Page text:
The mids are brought in the balanced way. They are detailed but without microcontrast and dryness. It has allowed to lower the headphone sensitivity to the recording quality and bring correct weight to instruments of middle range and vocals, both male and female. The mids presentation is very true with slight accent on macro details and emotions. The sound stage is close to maximal in width and depth. Of course the sound stage term is quite subjective but FH7 are very close for me to models of “from 1000$ segment”.

The highs are technically good as well, they are natural with good attacks, well-made layering and naturalness. FH7 somewhat lack length in highs in the above 10 kHz area but I think it has been done on purpose to get the maximum compatibility with modern tracks that suffer from compression and bad mastering. Also I would like to note somewhat shortened decays, but it can be heard rarely. Upon the whole the highs are good, they bring needed overtones and well balanced. Of course high-sensitive people can still consider them to be abundant but I just think they are correct.

If you want to make the highs even better I will tell you how to do it.

About FiiO LC-4.4D cable

Due to more important releases this cable has remained almost unnoticed but after having tried it, I can say it is great. FiiO continues to name their cables in the same way, the code of model begins from LC, then there are two numbers as a variant (as you can understand, it’s 2.5, 3.5 and 4.4) and the model letter. The D series is made of pure silver litz and for 100$ it is a steal.

As for comfort it is good – soft, not too springy, lightweight with no microphonics and no stiffening in cold weather – everything you want to expect from modern cable. The appearance is good as well.

The results in sound can be different for different IEMs, but in case with FH7 the most difference is in the increase of layering and length of highs. This gives the increase in naturalness and sound stage. Almost the same result is with FA7 but their recabling also influences the mids and makes accent on lows smaller.


Dunu DK-3001 The model from Dunu has less weight on the lows and is considered to be more detailed however the real resolution is the same. Also DK-3001 is more detailed in the mids but this leads to less natural balance of weight in this area. In highs you will have to choose between the increased length in DUNU and more natural presentation of FiiO.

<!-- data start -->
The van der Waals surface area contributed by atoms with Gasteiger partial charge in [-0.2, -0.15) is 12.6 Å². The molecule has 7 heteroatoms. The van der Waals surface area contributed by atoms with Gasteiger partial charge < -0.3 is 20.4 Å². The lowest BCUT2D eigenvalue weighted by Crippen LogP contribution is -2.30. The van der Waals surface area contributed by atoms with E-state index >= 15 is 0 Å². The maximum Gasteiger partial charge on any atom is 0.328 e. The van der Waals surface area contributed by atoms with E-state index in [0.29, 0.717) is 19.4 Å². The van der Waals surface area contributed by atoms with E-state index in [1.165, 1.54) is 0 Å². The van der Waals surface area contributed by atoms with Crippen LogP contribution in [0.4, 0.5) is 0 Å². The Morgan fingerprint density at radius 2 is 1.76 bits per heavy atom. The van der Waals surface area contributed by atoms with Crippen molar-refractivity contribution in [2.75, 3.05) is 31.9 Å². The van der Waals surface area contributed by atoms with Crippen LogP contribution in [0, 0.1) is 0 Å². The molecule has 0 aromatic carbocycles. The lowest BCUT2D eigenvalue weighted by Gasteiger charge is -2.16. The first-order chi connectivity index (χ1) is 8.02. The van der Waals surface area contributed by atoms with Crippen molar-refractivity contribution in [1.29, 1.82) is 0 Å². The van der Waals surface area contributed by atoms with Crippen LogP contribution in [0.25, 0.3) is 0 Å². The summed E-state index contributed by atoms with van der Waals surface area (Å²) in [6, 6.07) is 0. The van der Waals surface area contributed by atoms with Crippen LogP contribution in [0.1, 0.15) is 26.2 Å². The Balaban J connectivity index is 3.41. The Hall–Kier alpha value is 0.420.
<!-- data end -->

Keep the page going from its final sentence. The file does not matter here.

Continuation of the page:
IMR R1 Zenith Here the difference is well understood and is present due to different drivers. The highs are better with Zenith, piezo twitter is the best here, in the mids FH7 sound more detailed due to the use of armature transducers. The bass is almost the same in speed and weight while they allow to tune it with their filters.

Simgot EM5 The model with similar price but having a rather different presentation – they are more neutral with more micro details, less lows and better highs length.

Astrotec Delphinus5 These IEMs have a big plus – lively and very organic mids, but the highs are more simple than FH7. Lows have less weight due to pure armature scheme.

FiiO FH5 In comparison to the small brother, FH7 offer more neutral and more natural presentation with more precise lows and increased naturalness in mids and highs.

FiiO FA7 It is even more simple, the all-armature model has an accent in lower part of the frequency range so you will need to choos what accent you like the most – on mids or highs.


Upon the whole the IEMs do not need a powerful source and have good sensitivity. It’s more important to provide proper frequency range controls and not to add too much coloring. The connection with M11 looks just logical and in fact it is a good synergy. However, it is not the only one – there are other players that have good results. Also you will want sources with low noise level – they are not sensitive but require black background.

Stylistically the model is universal and not too critical to recordings – 7 out of 10.

Example tracks

Zeal Onya — Eluem Asaba I haven’t met the track with that much trumpet for a long time. No, of course there is accompaniment, but trumpet is dominant here and FH7 suit quite right to enjoy the sound of this instrument.

Taron Egerton — Crocodile Rock Thanks to Rocketman creators that have released the soundtrack with Taron, who has shown the old classics in a new way. There is a good stylized “live recording” effect in the beginning and the FH7 transmit it very good, while the choir part on 1:30 sounds very outstanding.

BRBN — Yo Soy I cannot miss this track despite I cannot name it as an audiophile recording. With FH7 it is the combination of powerful springy bass with contrasting vocal line. So what else to listen to in summer?


As it usually happens with FiiO, the IEMs are good fit for the price category – balanced and natural sound, stylish design, good accessory range. I think we can speak about one of the most powerful middle segment IEMs.

Transladed by Vadim Kolchev